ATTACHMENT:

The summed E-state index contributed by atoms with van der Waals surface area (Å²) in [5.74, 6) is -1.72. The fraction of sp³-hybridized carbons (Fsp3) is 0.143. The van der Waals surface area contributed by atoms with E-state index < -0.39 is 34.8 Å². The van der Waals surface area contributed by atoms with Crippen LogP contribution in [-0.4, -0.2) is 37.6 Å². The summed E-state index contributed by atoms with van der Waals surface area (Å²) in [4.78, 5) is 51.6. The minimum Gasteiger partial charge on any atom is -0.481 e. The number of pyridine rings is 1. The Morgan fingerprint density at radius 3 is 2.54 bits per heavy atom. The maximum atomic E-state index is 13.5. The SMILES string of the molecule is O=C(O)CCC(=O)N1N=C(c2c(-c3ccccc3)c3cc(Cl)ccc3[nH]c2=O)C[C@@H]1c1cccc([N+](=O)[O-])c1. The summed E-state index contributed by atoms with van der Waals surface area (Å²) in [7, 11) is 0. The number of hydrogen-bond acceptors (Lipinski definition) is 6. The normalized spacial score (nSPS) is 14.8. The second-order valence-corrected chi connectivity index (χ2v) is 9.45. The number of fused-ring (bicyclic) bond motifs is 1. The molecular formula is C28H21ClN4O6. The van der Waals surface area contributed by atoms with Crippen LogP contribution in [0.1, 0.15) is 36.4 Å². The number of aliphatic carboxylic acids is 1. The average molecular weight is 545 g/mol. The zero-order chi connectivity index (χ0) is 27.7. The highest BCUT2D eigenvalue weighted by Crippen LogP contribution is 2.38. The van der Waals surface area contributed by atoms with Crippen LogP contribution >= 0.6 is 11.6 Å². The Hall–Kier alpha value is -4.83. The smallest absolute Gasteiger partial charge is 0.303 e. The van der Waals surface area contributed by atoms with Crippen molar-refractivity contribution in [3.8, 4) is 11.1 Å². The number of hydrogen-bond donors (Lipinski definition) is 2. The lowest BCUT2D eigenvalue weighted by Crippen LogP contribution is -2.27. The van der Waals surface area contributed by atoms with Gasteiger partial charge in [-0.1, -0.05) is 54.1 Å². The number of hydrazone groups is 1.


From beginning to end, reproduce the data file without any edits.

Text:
The summed E-state index contributed by atoms with van der Waals surface area (Å²) in [5.74, 6) is -1.72. The fraction of sp³-hybridized carbons (Fsp3) is 0.143. The van der Waals surface area contributed by atoms with E-state index < -0.39 is 34.8 Å². The van der Waals surface area contributed by atoms with Crippen LogP contribution in [-0.4, -0.2) is 37.6 Å². The summed E-state index contributed by atoms with van der Waals surface area (Å²) in [4.78, 5) is 51.6. The minimum Gasteiger partial charge on any atom is -0.481 e. The number of pyridine rings is 1. The Morgan fingerprint density at radius 3 is 2.54 bits per heavy atom. The maximum atomic E-state index is 13.5. The SMILES string of the molecule is O=C(O)CCC(=O)N1N=C(c2c(-c3ccccc3)c3cc(Cl)ccc3[nH]c2=O)C[C@@H]1c1cccc([N+](=O)[O-])c1. The summed E-state index contributed by atoms with van der Waals surface area (Å²) in [7, 11) is 0. The number of hydrogen-bond acceptors (Lipinski definition) is 6. The normalized spacial score (nSPS) is 14.8. The second-order valence-corrected chi connectivity index (χ2v) is 9.45. The number of fused-ring (bicyclic) bond motifs is 1. The molecular formula is C28H21ClN4O6. The van der Waals surface area contributed by atoms with Crippen LogP contribution in [0.1, 0.15) is 36.4 Å². The number of aliphatic carboxylic acids is 1. The average molecular weight is 545 g/mol. The zero-order chi connectivity index (χ0) is 27.7. The highest BCUT2D eigenvalue weighted by Crippen LogP contribution is 2.38. The van der Waals surface area contributed by atoms with Crippen LogP contribution >= 0.6 is 11.6 Å². The Hall–Kier alpha value is -4.83. The smallest absolute Gasteiger partial charge is 0.303 e. The van der Waals surface area contributed by atoms with Crippen molar-refractivity contribution in [3.8, 4) is 11.1 Å². The number of hydrogen-bond donors (Lipinski definition) is 2. The lowest BCUT2D eigenvalue weighted by Crippen LogP contribution is -2.27. The van der Waals surface area contributed by atoms with Gasteiger partial charge in [-0.1, -0.05) is 54.1 Å². The number of hydrazone groups is 1.